Gaylord Ho was born April 11, 1950, in Hsin-Wu, Taiwan. Born to poor farmers Gaylord spent most of his free time helping, along with his brother, with the chores of scratching out a living on a small rice farm in middle Taiwan. His parents, while certainly not well off financially, were accepting and loving of their children and believed strongly in education. Gaylord was sent off to the public school system as soon as he was of age.
He was not, however, relieved of his duties on the farm and spent many afternoons and holidays wading in the rice paddies pulling weeds and grass, planting rice plants or harvesting the latest crops. Water buffalo was the main farm equipment of the day.
After attending the local school system, Gaylord entered and graduated from the National Taiwan Academy of Arts. His parents were tolerant of his artistic leanings; Gaylord says that his first foray into art was with crayons on his mother’s kitchen wall. They were not, however, convinced that art was a good occupation or a good way to make a living. Gaylord was “called” and would not sway from his goal to be an artist. Gaylord graduated at the top of his class. His student sculptures won the National Sculpture Exhibition. While acclaimed as a student, Gaylord realized that he still had to find a way for his art to provide a living.
After fulfilling his military obligation, all Taiwan boys must spend two years in military service after graduating college, he decided that he could advance his sculpting skills by studying under some of the great Japanese sculptors of the day. He traveled to Seto City, Japan, outside of Nagoya, and lived as an apprentice there during 1975 and again in 1977. The opportunity to learn was great. The conditions under which he lived and learned were not so great. Gaylord explains that he ate miso soup every day for breakfast, for lunch and then again for dinner. As a young man it was barely enough to subsist upon and he still complains that his stomach was hungry every day.
The experience, however, gave him sharpened sculpting skills and an in depth knowledge of the techniques of porcelain and ceramic manufacturing. Back in Taiwan, he used these newly acquired skills to gain employment at a well known porcelain factory. During this period, in 1979, he and his life partner, Lucia, established the Nomiso Porcelain Design Center. I’ve often wondered if the original name meant, No Miso, for no more miso soup. In 1986 the name was changed to Gaylord Design Corporation. Gaylord Design is celebrating their 25th anniversary of business this year.
Over the years Gaylord has enjoyed much commercial success. He is world famous in the gift and collectibles industry for his numerous successful designs. He has been nominated “Artist of the Year” many times by the collectibles industry. He has been honored by such groups as the National Association of Limited Edition Dealers for his award winning sculptures. He has won awards for his individual sculpts almost every year for the past twenty years.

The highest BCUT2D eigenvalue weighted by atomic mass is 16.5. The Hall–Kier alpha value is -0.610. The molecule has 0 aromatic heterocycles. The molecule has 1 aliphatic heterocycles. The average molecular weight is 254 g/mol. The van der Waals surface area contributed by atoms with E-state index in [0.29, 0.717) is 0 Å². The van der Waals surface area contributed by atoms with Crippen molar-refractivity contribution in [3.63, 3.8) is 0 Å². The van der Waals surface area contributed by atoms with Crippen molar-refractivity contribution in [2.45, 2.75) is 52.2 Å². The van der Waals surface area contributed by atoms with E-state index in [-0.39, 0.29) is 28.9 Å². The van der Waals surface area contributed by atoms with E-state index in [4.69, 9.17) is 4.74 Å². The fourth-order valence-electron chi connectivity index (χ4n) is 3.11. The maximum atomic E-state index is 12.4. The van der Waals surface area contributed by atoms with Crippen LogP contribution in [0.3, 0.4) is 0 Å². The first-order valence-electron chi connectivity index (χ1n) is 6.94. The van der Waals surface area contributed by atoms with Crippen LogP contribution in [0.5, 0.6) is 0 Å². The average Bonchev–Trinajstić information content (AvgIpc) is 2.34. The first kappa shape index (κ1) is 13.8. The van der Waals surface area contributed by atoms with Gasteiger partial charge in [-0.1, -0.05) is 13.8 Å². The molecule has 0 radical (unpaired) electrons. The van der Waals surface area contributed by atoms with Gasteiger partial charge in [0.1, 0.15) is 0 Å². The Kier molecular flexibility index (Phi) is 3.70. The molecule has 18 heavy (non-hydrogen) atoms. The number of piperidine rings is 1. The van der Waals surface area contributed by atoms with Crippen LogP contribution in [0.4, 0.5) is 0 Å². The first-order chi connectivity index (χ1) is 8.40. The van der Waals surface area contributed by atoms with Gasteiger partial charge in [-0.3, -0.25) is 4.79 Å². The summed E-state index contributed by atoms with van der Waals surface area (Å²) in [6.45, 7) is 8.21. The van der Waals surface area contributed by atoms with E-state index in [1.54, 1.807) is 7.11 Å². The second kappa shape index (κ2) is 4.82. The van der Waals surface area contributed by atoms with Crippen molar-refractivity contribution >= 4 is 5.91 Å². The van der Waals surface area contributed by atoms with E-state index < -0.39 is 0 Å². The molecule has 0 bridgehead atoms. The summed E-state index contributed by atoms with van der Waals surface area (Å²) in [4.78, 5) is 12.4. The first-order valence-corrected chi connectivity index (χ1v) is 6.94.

Having achieved the financial success that he needed to support his family, Gaylord now is directing his full energy into satisfying the artist within himself. The artist who, as a student created art just for fun, is now being realized but at the hands of an accomplished masterfully skilled sculptor.
Gaylord along with his wife, Lucia, travels extensively when not sculpting. He shares his time between two homes, one in Zhongli, Taiwan and one in Palos Verdes, California. He also spends time in his satellite sculpting studio in Shanghai, China. It is set in a beautiful public park area and allows him time to concentrate on his quiet sculpting job while also practicing his other passion, teaching. Gaylord spends a lot of his time teaching other sculptors and student sculptors about the fine points of his profession. He teaches students in Taiwan and in Shanghai, China.
Gaylord has just completed a new five story design studio in Taiwan. It is his long dreamed of design center where he can bring together the many skills needed for accomplishing design jobs. He will teach sketch artists, painters and sculptors how to improve their skills. The main theme in all of his personal sculpts and in all of his teaching is emotion. How to show the emotion of a particular moment in time is his theme. He is a master at being able to translate these emotions into the body, pose and character of his sculptures.
Gaylord’s typical day begins at 5 a.m. He and Lucia walk one mile to their swim club where they do Tai Chi for one hour and then swim 500 meters. Afterward they walk the mile back to their home share a small breakfast and begin work at the sculpting studio; all before 9 a.m. He particularly likes to sculpt with the morning light coming through the window at his back. It is his favorite time to create and complete the fine detail that he has become famous for producing. At lunch time he walks across the park near his home and has lunch with his Mother and Father, now 86 and 88 years old, whom he supports and cares for. When he travels, even though he may have been to see his Mother everyday for a month, he still gets complaints from her during his daily phone call; “Why don’t you ever come to see your old mother?” Gaylord says, “That is a universal Mother’s song”.
In the afternoon, Gaylord spends time meeting with his staff, teaching and handling routine business jobs. After the studio is empty and dinner is taken, Gaylord often returns to his sculpting table to work late into the night on his projects of the moment. He prefers to sculpt during those quiet times when he can put all of his attention, all of his skill and all of his soul into the moment and into the sculpture. At 5 a.m., the next new day begins.
Gaylord Ho is masterfully skillful sculptor and an inspired artist. His goal in every sculpture is to bring to life the emotion of the moment being frozen forever in clay.